Salsman and her husband did consider contesting the renoviction notice, and her husband called Residential Tenancies to ask about their options. Tenants and landlords alike have criticized that process as unhelpful and lacking teeth.
“They said we could fight it,” she said. “But did we really want to fight it if we had a better place? So we just let it go.”
In Halifax, Zachary Crow’s renoviction will also go uncounted by the province.
He received a notice from his former landlord this past spring that his building was undergoing extensive renovations and the tenants had to leave.
“For a while I had no idea what I would do,” he said of the search for a new home.
He was able to find an apartment a friend was vacating. Crow used to split a large apartment with a roommate for $1350 a month. He now lives alone, shouldering the cost of an apartment at more than $1100 by himself.
Like Salsman, he feels he got “very lucky” in finding his new home. But although he did accept his former landlord’s offer of three months rent to leave, he moved out reluctantly.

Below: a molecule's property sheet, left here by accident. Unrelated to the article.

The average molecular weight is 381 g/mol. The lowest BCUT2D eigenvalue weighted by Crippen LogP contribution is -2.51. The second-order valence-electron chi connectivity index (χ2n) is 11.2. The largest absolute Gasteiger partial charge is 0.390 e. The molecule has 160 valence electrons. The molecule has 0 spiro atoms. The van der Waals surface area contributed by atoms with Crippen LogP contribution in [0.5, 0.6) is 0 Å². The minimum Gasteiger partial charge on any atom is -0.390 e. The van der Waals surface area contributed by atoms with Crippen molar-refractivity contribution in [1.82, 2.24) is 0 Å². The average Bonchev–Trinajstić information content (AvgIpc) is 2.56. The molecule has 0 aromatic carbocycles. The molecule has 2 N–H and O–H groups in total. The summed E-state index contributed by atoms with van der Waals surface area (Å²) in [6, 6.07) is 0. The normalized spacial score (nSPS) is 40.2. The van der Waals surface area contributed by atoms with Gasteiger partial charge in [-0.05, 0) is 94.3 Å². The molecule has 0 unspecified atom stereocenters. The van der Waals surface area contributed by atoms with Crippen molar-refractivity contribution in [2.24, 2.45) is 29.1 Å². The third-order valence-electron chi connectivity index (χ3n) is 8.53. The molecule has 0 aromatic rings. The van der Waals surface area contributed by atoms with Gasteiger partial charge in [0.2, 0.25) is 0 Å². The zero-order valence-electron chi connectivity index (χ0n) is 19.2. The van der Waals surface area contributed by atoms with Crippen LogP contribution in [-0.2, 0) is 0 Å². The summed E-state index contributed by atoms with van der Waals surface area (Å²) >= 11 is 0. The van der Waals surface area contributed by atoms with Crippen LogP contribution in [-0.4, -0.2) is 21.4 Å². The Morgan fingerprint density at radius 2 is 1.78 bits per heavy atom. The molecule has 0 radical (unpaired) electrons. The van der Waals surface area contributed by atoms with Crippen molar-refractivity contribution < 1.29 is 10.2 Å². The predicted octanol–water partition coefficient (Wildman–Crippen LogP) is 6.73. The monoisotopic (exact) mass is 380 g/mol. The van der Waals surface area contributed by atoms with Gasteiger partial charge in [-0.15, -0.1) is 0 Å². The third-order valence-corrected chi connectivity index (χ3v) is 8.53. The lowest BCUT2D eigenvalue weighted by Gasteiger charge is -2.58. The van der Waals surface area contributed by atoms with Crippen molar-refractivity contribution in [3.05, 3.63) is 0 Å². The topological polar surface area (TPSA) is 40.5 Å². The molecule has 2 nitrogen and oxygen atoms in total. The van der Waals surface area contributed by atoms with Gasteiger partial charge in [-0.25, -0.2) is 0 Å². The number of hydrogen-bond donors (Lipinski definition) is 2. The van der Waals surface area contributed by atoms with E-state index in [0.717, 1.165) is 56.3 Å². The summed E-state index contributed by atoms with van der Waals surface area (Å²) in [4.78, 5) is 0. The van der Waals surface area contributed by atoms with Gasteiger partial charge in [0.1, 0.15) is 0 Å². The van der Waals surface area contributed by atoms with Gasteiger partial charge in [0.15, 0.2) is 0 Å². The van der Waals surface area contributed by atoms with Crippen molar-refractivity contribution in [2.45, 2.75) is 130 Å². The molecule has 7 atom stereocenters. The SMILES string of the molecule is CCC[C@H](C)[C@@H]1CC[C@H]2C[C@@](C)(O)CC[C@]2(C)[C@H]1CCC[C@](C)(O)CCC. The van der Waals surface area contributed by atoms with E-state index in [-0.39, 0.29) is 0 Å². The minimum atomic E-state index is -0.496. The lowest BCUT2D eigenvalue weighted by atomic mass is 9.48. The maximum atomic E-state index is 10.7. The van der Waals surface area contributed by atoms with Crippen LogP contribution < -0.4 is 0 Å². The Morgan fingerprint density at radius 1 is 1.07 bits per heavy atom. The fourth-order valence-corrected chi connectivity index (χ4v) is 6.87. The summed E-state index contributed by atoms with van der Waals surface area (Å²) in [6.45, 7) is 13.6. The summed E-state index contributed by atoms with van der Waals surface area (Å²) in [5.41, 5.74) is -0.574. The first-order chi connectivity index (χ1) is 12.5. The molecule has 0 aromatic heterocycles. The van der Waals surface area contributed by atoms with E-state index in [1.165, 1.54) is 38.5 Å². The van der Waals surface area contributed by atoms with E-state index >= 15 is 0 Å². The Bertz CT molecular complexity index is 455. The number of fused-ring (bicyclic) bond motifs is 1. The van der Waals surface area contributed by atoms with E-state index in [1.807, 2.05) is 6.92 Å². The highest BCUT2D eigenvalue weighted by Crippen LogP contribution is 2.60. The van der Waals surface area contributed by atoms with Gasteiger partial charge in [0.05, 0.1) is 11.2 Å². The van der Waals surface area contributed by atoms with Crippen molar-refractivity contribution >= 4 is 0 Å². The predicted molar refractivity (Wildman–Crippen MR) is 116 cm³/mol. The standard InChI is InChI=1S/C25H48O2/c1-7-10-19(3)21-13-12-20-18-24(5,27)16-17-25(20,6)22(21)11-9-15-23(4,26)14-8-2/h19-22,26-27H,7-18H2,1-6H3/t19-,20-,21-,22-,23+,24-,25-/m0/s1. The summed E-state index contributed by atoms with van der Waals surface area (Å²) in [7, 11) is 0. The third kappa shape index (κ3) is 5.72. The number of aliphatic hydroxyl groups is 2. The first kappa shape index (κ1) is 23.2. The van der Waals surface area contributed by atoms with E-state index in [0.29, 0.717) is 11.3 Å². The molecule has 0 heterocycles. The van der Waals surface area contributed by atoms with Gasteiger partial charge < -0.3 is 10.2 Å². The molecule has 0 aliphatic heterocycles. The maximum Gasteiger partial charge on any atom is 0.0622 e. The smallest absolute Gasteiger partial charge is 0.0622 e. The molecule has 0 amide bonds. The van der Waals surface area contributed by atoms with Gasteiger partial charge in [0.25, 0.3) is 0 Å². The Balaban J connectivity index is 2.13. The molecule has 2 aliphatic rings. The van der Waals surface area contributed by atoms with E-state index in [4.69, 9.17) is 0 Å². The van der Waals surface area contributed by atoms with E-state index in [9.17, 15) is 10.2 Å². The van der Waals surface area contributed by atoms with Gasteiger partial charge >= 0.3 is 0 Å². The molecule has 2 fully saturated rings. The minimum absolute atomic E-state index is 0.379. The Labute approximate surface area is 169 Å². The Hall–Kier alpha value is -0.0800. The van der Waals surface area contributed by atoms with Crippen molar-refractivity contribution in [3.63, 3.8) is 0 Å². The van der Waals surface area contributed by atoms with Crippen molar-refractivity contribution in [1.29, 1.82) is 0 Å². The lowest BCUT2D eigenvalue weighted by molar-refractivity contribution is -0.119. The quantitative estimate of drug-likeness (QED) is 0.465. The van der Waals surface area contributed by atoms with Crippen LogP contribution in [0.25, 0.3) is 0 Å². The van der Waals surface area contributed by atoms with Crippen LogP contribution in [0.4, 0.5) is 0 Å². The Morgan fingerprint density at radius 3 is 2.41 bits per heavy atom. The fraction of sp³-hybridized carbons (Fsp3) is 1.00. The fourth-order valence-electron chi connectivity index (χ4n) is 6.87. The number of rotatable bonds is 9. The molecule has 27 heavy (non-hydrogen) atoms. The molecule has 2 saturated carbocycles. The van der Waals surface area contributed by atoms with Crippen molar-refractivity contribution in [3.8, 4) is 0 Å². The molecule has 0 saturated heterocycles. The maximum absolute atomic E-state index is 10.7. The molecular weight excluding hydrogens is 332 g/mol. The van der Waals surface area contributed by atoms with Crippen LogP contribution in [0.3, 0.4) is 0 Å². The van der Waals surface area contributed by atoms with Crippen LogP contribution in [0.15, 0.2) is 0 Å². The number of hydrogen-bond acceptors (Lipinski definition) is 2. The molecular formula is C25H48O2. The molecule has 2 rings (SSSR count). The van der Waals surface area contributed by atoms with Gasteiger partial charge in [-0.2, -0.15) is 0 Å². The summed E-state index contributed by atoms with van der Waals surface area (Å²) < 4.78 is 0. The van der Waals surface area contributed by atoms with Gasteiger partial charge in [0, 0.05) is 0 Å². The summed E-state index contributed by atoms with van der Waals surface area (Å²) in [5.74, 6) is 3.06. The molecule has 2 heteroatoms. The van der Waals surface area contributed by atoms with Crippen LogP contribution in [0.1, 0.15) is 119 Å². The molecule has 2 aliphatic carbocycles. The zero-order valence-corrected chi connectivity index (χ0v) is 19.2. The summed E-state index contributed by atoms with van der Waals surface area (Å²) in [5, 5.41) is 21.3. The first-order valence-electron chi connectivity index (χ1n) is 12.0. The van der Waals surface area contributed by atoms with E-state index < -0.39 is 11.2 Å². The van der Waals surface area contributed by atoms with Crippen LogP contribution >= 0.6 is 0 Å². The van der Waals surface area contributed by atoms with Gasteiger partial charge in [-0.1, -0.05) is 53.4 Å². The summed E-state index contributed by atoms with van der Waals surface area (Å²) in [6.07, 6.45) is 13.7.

“I had a really hard time agreeing to leave,” he said. “I knew that I had to: practically speaking I had to take care of myself and get out of a bad situation.” “But I really felt like I should push back, I really felt like I should challenge,” he said, explaining that to manage the stress in his own life at the time, he did not contest the renoviction.
29 cases waiting to be heard
Argyle MLA Colton LeBlanc is Nova Scotia’s minister responsible for the Residential Tenancies Act.
“When the new process on renovictions started this spring, we wanted to reassure Nova Scotians that the process was in fact working,” said LeBlanc of his department’s move to start tracking renoviction disputes.
“There was lots of concern when the amendments were brought forward that there were going to be hundreds of people displaced because of renovictions.”